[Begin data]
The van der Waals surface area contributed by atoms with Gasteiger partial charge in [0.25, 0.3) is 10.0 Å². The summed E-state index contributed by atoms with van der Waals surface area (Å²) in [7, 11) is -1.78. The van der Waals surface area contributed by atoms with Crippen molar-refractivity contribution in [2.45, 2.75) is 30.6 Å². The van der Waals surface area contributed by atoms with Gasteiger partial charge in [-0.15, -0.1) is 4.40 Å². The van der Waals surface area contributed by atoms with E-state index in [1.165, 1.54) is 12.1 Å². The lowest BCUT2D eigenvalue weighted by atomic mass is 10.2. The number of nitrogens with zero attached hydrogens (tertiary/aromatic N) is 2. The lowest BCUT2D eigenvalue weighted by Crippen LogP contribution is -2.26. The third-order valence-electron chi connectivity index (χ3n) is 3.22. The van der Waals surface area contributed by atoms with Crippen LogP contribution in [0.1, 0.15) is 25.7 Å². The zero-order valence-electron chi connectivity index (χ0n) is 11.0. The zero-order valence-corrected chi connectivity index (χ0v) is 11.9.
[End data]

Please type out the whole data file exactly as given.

The van der Waals surface area contributed by atoms with Gasteiger partial charge in [0.25, 0.3) is 10.0 Å². The summed E-state index contributed by atoms with van der Waals surface area (Å²) in [7, 11) is -1.78. The van der Waals surface area contributed by atoms with Crippen molar-refractivity contribution in [2.45, 2.75) is 30.6 Å². The van der Waals surface area contributed by atoms with Gasteiger partial charge in [-0.15, -0.1) is 4.40 Å². The van der Waals surface area contributed by atoms with E-state index in [1.165, 1.54) is 12.1 Å². The lowest BCUT2D eigenvalue weighted by atomic mass is 10.2. The number of nitrogens with zero attached hydrogens (tertiary/aromatic N) is 2. The lowest BCUT2D eigenvalue weighted by Crippen LogP contribution is -2.26. The third-order valence-electron chi connectivity index (χ3n) is 3.22. The van der Waals surface area contributed by atoms with Crippen LogP contribution in [0.1, 0.15) is 25.7 Å². The zero-order valence-electron chi connectivity index (χ0n) is 11.0. The zero-order valence-corrected chi connectivity index (χ0v) is 11.9.